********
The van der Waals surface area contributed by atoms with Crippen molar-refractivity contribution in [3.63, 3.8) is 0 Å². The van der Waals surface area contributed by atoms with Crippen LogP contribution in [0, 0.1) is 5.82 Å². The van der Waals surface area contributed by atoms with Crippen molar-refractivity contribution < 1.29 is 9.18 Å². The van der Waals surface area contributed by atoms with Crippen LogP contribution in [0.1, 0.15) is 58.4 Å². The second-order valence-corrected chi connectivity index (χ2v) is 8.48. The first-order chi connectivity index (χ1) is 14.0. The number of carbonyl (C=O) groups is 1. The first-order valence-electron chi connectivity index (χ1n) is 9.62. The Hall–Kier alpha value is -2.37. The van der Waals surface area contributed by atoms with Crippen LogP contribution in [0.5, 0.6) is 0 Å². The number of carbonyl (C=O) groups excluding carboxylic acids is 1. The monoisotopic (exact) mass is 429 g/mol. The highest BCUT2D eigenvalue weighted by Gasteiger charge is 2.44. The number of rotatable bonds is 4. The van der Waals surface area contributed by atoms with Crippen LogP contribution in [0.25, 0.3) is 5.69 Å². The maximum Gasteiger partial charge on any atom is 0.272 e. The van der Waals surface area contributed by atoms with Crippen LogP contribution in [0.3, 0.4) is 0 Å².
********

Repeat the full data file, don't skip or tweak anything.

The van der Waals surface area contributed by atoms with Crippen molar-refractivity contribution in [3.63, 3.8) is 0 Å². The van der Waals surface area contributed by atoms with Crippen LogP contribution in [0, 0.1) is 5.82 Å². The van der Waals surface area contributed by atoms with Crippen molar-refractivity contribution < 1.29 is 9.18 Å². The van der Waals surface area contributed by atoms with Crippen LogP contribution in [0.1, 0.15) is 58.4 Å². The second-order valence-corrected chi connectivity index (χ2v) is 8.48. The first-order chi connectivity index (χ1) is 14.0. The number of carbonyl (C=O) groups is 1. The first-order valence-electron chi connectivity index (χ1n) is 9.62. The Hall–Kier alpha value is -2.37. The van der Waals surface area contributed by atoms with Crippen LogP contribution in [0.5, 0.6) is 0 Å². The number of carbonyl (C=O) groups excluding carboxylic acids is 1. The monoisotopic (exact) mass is 429 g/mol. The highest BCUT2D eigenvalue weighted by Gasteiger charge is 2.44. The number of rotatable bonds is 4. The van der Waals surface area contributed by atoms with Crippen LogP contribution in [0.25, 0.3) is 5.69 Å². The maximum Gasteiger partial charge on any atom is 0.272 e. The van der Waals surface area contributed by atoms with Crippen LogP contribution in [0.3, 0.4) is 0 Å².